Sorry for LONG post there, it’s one of my passions.

hrhcp 11-09-2003 01:15 PM

Its too bad that power tripping is so divisive. In a modern monarchy, there is a recognition that the exercise of power for longterm stability should be a muted expression.

I would like to know what circumstances exactly brought about the downfall of the current ex-king.

It seems that the first king (of Danish origin) knew his leadership was of a tenuous nature, and went to great lengths to learn about his new country, and had an outstandingly successful result. His reign seems to have run into problems, because he was shot. Why ?

Quote:

dr.dk/aroyalfamily/resume5.html Part 5
Shaky Thrones

The great powers [of Europe] were on the look-out for a new king of Greece.

Having attended his elder sister Alexandra's wedding in England, 17 year old Prince Vilhelm was back at home in Denmark and about to have lunch when he glanced at the newspaper his packed lunch of sardines had been wrapped in.

To his confusion he read that he had been proclaimed as the next king of Greece. A few months later he arrived in Athens as King George I of Greece.

To pacify the troubled Greeks, who had had a king thrust upon them, Queen Victoria [of England] gave Greece the Ionian Islands by way of a dowry.  This mollified them considerably, because they had considerable ambitions to expand their frontiers.

On his arrival in Athens George I decided to move into a couple of rooms in one corner of the vast royal palace in Athens.

He knew his throne was fragile and spent the first couple of years traveling the country and getting to know his subjects. Soon he could read and write fluent Greek.  He captured the Greeks' hearts by storm and demonstrated considerable reluctance to uniforms, preferring to appear in civilian clothes. His courtiers were often more resplendently attired, and as a result Greek peasants often mistook the liveried coachman for the king, quite overlooking George I.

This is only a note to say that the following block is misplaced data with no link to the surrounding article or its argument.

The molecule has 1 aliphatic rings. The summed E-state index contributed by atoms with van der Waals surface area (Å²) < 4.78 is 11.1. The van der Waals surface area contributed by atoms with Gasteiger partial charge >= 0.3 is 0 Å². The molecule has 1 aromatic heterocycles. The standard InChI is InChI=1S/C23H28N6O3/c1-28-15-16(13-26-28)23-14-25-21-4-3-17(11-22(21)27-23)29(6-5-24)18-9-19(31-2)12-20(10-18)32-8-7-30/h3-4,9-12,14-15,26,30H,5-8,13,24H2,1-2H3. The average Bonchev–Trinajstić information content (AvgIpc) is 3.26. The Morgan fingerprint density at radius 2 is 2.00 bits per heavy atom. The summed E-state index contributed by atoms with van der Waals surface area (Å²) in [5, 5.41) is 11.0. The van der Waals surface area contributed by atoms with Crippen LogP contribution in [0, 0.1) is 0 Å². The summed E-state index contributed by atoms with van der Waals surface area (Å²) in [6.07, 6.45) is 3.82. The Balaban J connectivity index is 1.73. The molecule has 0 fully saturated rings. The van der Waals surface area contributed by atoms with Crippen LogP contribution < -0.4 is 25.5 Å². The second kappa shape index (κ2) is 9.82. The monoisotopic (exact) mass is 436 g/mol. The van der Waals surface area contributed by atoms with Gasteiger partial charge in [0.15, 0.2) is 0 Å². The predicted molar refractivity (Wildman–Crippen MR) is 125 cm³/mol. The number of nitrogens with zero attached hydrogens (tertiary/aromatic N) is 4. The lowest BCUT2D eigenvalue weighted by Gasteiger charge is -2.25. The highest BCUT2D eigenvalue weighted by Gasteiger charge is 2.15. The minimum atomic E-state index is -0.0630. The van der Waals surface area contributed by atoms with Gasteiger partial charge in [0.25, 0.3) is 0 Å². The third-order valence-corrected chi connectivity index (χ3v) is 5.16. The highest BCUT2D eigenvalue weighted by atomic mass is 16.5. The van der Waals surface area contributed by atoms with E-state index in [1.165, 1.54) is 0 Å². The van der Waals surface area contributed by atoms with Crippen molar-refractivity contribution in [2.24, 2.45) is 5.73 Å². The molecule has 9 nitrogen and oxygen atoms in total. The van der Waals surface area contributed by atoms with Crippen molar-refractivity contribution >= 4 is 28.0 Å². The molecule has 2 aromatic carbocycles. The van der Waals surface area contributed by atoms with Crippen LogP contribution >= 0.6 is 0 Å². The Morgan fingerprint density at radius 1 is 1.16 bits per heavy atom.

George I knew that the future of Greece would depend on his own relations to the great powers.  In 1867 he married sixteen year old Grand Duchess Olga in Russia, and when the newly-weds arrived in Greece the new queen brought with her a trunk load of dolls.  But soon after her arrival her childhood was packed away for good, because Queen Olga proved to be an eager collaborator with her husband when it came to improving social conditions in the country.

They had seven children, and the line of their eldest son, Constantine (I) spread the family across Southern Europe to ... Spain.

In 1913 George I was murdered in the street in Salonika.  He had been king for fifty years. For the next fifty years Constantine and his three sons took turns to rule the country and live in exile.

The youngest son, King Paul, fathered King Constantine II and Queen Sophia of Spain.


Splodger 11-10-2003 09:30 PM

In Answer to "King Christians" Question...

To understand eventual abolishment of the Greek Monarchy and the factors that influenced its downfall, I have attempted to outline the main events on the lead up to the excile of King Constantine II and an analysis of the factors that lead to the result of the 1974 referendum that officially deposed the Monarchy.

King Constantine II acceded to the throne aged 24 upon the death of his farther King Paul (Pavlos) in March 1964. In the September he married with great popularity, Princess Anne-Marie of Denmark. King Constantine’s reign started off well, and was known as a man who mingled with the crowds and was a Peoples King, however true to history their happy reign was doomed to be short.